This is a follow up article to the piece from last week on the Big Business of March Madness. If you haven’t read it, you can click here.
This week we are exploring the savvy young companies making a profit during the most holy of college basketball months.
We surveyed the leading startups in the fields of VR, ticketing, livestream, and fantasy sports. Enjoy!
VR booths are popping up everywhere. It makes sense for festivals, conferences, and basically anything that creates a huge crowd. Hence, a perfect fit for March Madness. While it may be a solo experience for now, soon fans can sit court side with their friends to watch the games.
Here are three specific companies benefitting from March Madness.
EON Sports VR teamed up with the Atlantic Coast Conference to show games for their conference tournament, a build-up to March Madness, at the Barclays Center in Brooklyn. Fans could watch with the ACC VR app for iOS and Google Play, with or without a VR headset.
ACC Commissioner John Swofford:
"The ACC continues to look at ways to provide fans with unique experiences, and ACC VR is an innovation that allows our content to be showcased in a new way,"
This was the second year the Big East showed its tournament in VR. Their broadcast partner, Fox Sports teamed up with LiveLike. They broadcast the games from Madison Square Garden in New York City on the Fox Sports VR app.
A third player in the VR space is Dallas based Escalation Studios that allows viewers to watch March Madness with Oculus and Gear VR. It also provides on-demand video highlights.
Tickets are going to be a hot commodity for any games throughout the country. The question is which ticketing sites are making money?
Aside from giants like the eBay-owned StubHub there are a couple startups, SeatGeek and Gametime, competing in the field.
While it’s pretty unclear how Stubhub generates most of its revenue, hopefully these two articles can shine some light on the topic.
SeatGeek is a ticket search engine that aggregates tickets from TicketsNow, TicketNetwork, Ticket Exchange, RazorGator, TicketCity, ViaGoGo, Empire Tickets, and eBay. They went online in 2009 and launched their first mobile app in 2012. Over 40% of their transactions occur on their mobile app. SeatGeek is a play by Accel Partners, who led SG's most recent $35 million Series B funding.
Gametime is another mobile ticketing app for last minute tickets. Gametime does the same thing and allows users to book discounted tickets for sporting events. One difference is that once purchased, the ticket is displayed on the phone itself, so no printing is required. Accel Partners also led their last financing round of $4 million.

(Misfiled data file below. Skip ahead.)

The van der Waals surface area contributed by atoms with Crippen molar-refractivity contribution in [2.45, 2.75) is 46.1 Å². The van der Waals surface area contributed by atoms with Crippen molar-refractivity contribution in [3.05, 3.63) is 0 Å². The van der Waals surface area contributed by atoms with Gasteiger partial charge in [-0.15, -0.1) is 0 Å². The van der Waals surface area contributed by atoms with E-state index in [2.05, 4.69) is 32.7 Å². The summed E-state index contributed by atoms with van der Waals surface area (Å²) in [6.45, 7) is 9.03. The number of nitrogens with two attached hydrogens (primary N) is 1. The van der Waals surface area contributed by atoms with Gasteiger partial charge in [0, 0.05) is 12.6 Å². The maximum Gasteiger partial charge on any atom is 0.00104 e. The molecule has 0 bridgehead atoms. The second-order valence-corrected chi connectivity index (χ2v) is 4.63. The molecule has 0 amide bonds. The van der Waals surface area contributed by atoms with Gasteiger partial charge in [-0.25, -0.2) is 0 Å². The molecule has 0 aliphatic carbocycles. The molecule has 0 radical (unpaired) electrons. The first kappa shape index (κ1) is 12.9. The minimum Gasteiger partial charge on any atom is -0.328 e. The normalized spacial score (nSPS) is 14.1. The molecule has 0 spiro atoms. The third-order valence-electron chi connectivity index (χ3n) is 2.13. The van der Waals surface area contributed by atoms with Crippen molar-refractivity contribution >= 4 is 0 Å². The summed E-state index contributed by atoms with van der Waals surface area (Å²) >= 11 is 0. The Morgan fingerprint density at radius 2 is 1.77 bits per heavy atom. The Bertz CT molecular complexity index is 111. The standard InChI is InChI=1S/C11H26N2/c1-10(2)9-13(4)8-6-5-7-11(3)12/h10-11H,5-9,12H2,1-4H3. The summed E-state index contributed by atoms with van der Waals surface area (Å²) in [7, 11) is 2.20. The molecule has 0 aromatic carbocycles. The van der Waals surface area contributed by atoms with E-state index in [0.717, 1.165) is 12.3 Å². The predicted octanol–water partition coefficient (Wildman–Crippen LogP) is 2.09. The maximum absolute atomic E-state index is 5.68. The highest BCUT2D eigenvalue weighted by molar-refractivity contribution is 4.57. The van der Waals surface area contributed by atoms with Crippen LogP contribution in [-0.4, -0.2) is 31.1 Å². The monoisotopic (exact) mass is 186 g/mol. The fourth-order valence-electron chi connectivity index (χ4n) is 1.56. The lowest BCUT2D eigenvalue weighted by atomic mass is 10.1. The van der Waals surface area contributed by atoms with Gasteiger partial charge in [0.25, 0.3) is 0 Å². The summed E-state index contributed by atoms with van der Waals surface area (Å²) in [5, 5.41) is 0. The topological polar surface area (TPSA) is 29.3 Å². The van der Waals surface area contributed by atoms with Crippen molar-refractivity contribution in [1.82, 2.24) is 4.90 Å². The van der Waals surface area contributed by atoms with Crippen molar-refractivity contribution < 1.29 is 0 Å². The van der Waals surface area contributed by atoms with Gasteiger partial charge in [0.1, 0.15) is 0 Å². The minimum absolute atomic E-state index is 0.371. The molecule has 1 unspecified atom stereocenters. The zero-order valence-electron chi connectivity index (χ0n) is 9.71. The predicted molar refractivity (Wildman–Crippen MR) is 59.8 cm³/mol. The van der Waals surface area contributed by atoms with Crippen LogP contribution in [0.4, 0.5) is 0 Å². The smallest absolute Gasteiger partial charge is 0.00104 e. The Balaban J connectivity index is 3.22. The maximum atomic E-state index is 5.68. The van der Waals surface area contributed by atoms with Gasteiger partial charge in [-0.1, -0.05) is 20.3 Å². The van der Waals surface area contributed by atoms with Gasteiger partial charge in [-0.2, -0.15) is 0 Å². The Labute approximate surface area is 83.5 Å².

The round included participation from Jeff Mallett, a principal partner of the San Francisco Giants. HotelTonight co-founders Sam Shank and Jared Simon, Box founder Aaron Levie, and StubHub founding executive Colin Evans.
CBS and Turner, the goliaths who own the NCAA rights announced they will provide fans live streaming access across 15 different platforms—including Amazon's Alexa and Fire, Xbox, and Roku. This allows fans to catch more games than ever.
The unique deal between Turner and CBS, wherein the two broadcasting giants teamed up for the NCAA Tournament, is covered in depth here. The deal started in 2008 and has been extended to the year 2032.
Turner’s iStreamPlanet, a Nevada startup acquired on August 17, 2015, will provide the live streaming infrastructure for all March Madness games for the first time this year. iStreamPlanet offers cloud-based video-workflow products and services for live events and linear streaming channels.
Sports fans can expect to see March Madness all over their Facebook, Twitter, and Snapchat.
Fantasy, Betting and Gambling Apps
ESPN, CBS, and Yahoo all host free NCAA Tournament pools. In conjunction with major corporate sponsors like Allstate, Honda and Microsoft, and Infinity to name a few.
In addition to the 'Big Three,' there are many other contests involving the Big Dance. The legality of these contests depends upon their states of operation and game formats.
One interesting startup in the space is Chapel Hill’s Sideline Fantasy Sports. The company just launched a game specifically for March Madness with up to $10,000 in cash prizes.
According to cofounder Tyler Eshraghi, "[w]e wanted to change the way people play fantasy,”
Eshraghi and his partner were part of StartUp-UNC (formerly Launching the Venture).
In a lesson for all startups Eshraghi says,
“We had no intention of doing basketball this year, but saw the opportunity and seized it.”
Leading daily fantasy sports operators, DraftKings and FanDuel, are completely out of college sports in general and specifically out of the March Madness this year as part of a deal with the NCAA.
The voluntary decision by DraftKings and FanDuel came last year after months of discussions between the daily fantasy sites, the NCAA, and various state legislatures.
One reason they were willing to let this one go is because college sports represent such a small part of their revenue. For FanDuel it only accounts for 3%. At DraftKings, the NFL daily fantasy market is 10 to 20 times larger than the college football market.
Enjoy the games this year and if you enjoyed this article please share.
This article was written by Curtis Roberts, an attorney at The Founder's Attorney.
If you have any questions or suggestions please send them to firstname.lastname@example.org.
This article would not have been possible without contributing writer Richard Chen.
You can see Richard's LinkedIn page here.